have, subject to derogations which may be adopted by the Commission in accordance with the procedure referred to in Article 195(4), a total acidity content, expressed as tartaric acid, of not less than 3,5 grams per litre or 46,6 milliequivalents per litre.

“Retsina” shall be wine produced exclusively in the geographical territory of Greece using grape must treated with resin from the Aleppo pine. The use of Aleppo pine resin is permitted solely for the purpose of obtaining “Retsina” wine under the conditions laid down in Greece’s applicable provision.

By way of derogation from point (b) “Tokaji eszencia” and “Tokajská esencia” are considered wine.

2.   New wine still in fermentation

New wine still in fermentation shall be the product in which the alcoholic fermentation is not yet complete and which is not yet separated from its lees.

3.   Liqueur wine

Liqueur wine shall be the product:

(a)

which has an actual alcoholic strength of not less than 15 % volume and not more than 22 % volume;

(b)

which has a total alcoholic strength of not less than 17,5 % volume, except for certain liqueur wines with a designation of origin or with a geographical indication appearing on a list to be drawn up by the Commission in accordance with the procedure referred to in Article 195(4);

(c)

which is obtained from:

grape must in fermentation,

wine,

a combination of the above products, or

grape must or a mixture thereof with wine in so far as liqueur wines, to be determined by the Commission in accordance with the procedure referred to in Article 195(4), with a protected designation of origin or a protected geographical indication are concerned;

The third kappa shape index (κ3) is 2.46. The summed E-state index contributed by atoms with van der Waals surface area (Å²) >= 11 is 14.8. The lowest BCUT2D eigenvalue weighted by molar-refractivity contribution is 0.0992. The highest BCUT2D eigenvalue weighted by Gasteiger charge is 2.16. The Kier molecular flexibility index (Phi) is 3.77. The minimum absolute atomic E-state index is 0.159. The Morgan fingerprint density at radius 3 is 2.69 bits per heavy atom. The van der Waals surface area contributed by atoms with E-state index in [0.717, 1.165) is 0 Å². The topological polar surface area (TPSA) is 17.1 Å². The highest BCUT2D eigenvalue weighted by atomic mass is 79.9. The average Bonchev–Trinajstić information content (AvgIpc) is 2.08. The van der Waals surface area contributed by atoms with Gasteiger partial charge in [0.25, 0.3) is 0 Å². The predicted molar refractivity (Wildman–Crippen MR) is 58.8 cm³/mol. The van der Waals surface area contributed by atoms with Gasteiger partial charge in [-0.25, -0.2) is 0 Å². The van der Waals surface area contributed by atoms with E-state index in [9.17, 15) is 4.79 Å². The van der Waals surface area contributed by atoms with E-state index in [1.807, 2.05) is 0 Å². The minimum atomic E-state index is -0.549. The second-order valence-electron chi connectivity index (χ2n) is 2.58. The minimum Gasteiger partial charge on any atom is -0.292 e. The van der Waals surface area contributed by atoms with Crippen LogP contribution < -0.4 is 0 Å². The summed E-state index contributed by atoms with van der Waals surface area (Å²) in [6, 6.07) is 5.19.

(d)

which has an initial natural alcoholic strength of not less than 12 % volume except for certain liqueur wines with a protected designation of origin or a protected geographical indication appearing on a list to be drawn up by the Commission in accordance with the procedure referred to in Article 195(4);

(e)

to which the following has been added:

(i)

individually or in combination:

neutral alcohol of vine origin, including alcohol produced from the distillation of dried grapes, having an actual alcoholic strength of not less than 96 % volume,

wine or dried grape distillate, having an actual alcoholic strength of not less than 52 % volume and not more than 86 % volume;

(ii)

together with one or more of the following products where appropriate:

concentrated grape must,

a combination of one of the products referred to in point (e)(i) with a grape must referred to in the first and fourth indent of point (c);

(f)

to which, by way of derogation from point (e), has been added, in so far as certain liqueur wines with a protected designation of origin or a protected geographical indication are concerned which appear on a list to be drawn up by the Commission in accordance with the procedure referred to in Article 195(4):

(i)

either of products listed in point (e)(i) individually or in combination; or

(ii)

one or more of the following products:

wine alcohol or dried grape alcohol with an actual alcoholic strength of not less than 95 % volume and not more than 96 % volume,

spirits distilled from wine or from grape marc, with an actual alcoholic strength of not less than 52 % volume and not more than 86 % volume,

spirits distilled from dried grapes, with an actual alcoholic strength of not less than 52 % volume and of less than 94,5 % volume; and

(iii)

one or more of the following products, where appropriate:

partially fermented grape must obtained from raisined grapes,

concentrated grape must obtained by the action of direct heat, complying, with the exception of this operation, with the definition of concentrated grape must,